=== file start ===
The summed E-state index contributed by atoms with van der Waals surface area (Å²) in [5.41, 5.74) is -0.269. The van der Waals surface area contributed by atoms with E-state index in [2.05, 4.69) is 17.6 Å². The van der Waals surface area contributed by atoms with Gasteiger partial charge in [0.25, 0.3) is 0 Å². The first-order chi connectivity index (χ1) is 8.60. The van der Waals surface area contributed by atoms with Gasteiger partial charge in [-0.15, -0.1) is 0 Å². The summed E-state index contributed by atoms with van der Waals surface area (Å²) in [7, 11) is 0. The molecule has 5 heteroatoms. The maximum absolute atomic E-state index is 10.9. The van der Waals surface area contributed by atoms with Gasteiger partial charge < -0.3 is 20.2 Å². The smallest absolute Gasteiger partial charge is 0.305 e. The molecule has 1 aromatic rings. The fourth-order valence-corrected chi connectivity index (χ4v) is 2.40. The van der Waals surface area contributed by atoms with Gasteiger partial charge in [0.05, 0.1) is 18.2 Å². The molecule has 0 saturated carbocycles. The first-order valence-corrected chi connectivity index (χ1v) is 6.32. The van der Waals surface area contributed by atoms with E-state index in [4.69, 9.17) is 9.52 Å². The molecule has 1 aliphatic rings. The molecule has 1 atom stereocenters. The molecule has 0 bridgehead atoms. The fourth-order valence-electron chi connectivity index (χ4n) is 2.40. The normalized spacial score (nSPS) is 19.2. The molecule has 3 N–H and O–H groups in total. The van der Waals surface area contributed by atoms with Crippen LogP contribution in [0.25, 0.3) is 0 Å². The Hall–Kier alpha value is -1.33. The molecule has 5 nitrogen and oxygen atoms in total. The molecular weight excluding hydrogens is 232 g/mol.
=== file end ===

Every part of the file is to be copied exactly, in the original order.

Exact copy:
The summed E-state index contributed by atoms with van der Waals surface area (Å²) in [5.41, 5.74) is -0.269. The van der Waals surface area contributed by atoms with E-state index in [2.05, 4.69) is 17.6 Å². The van der Waals surface area contributed by atoms with Gasteiger partial charge in [0.25, 0.3) is 0 Å². The first-order chi connectivity index (χ1) is 8.60. The van der Waals surface area contributed by atoms with Gasteiger partial charge in [-0.15, -0.1) is 0 Å². The summed E-state index contributed by atoms with van der Waals surface area (Å²) in [7, 11) is 0. The molecule has 5 heteroatoms. The maximum absolute atomic E-state index is 10.9. The van der Waals surface area contributed by atoms with Gasteiger partial charge < -0.3 is 20.2 Å². The smallest absolute Gasteiger partial charge is 0.305 e. The molecule has 1 aromatic rings. The fourth-order valence-corrected chi connectivity index (χ4v) is 2.40. The van der Waals surface area contributed by atoms with Gasteiger partial charge in [0.05, 0.1) is 18.2 Å². The molecule has 0 saturated carbocycles. The first-order valence-corrected chi connectivity index (χ1v) is 6.32. The van der Waals surface area contributed by atoms with E-state index in [4.69, 9.17) is 9.52 Å². The molecule has 1 aliphatic rings. The molecule has 1 atom stereocenters. The molecule has 0 bridgehead atoms. The fourth-order valence-electron chi connectivity index (χ4n) is 2.40. The normalized spacial score (nSPS) is 19.2. The molecule has 3 N–H and O–H groups in total. The van der Waals surface area contributed by atoms with Crippen LogP contribution in [0.25, 0.3) is 0 Å². The Hall–Kier alpha value is -1.33. The molecule has 5 nitrogen and oxygen atoms in total. The molecular weight excluding hydrogens is 232 g/mol.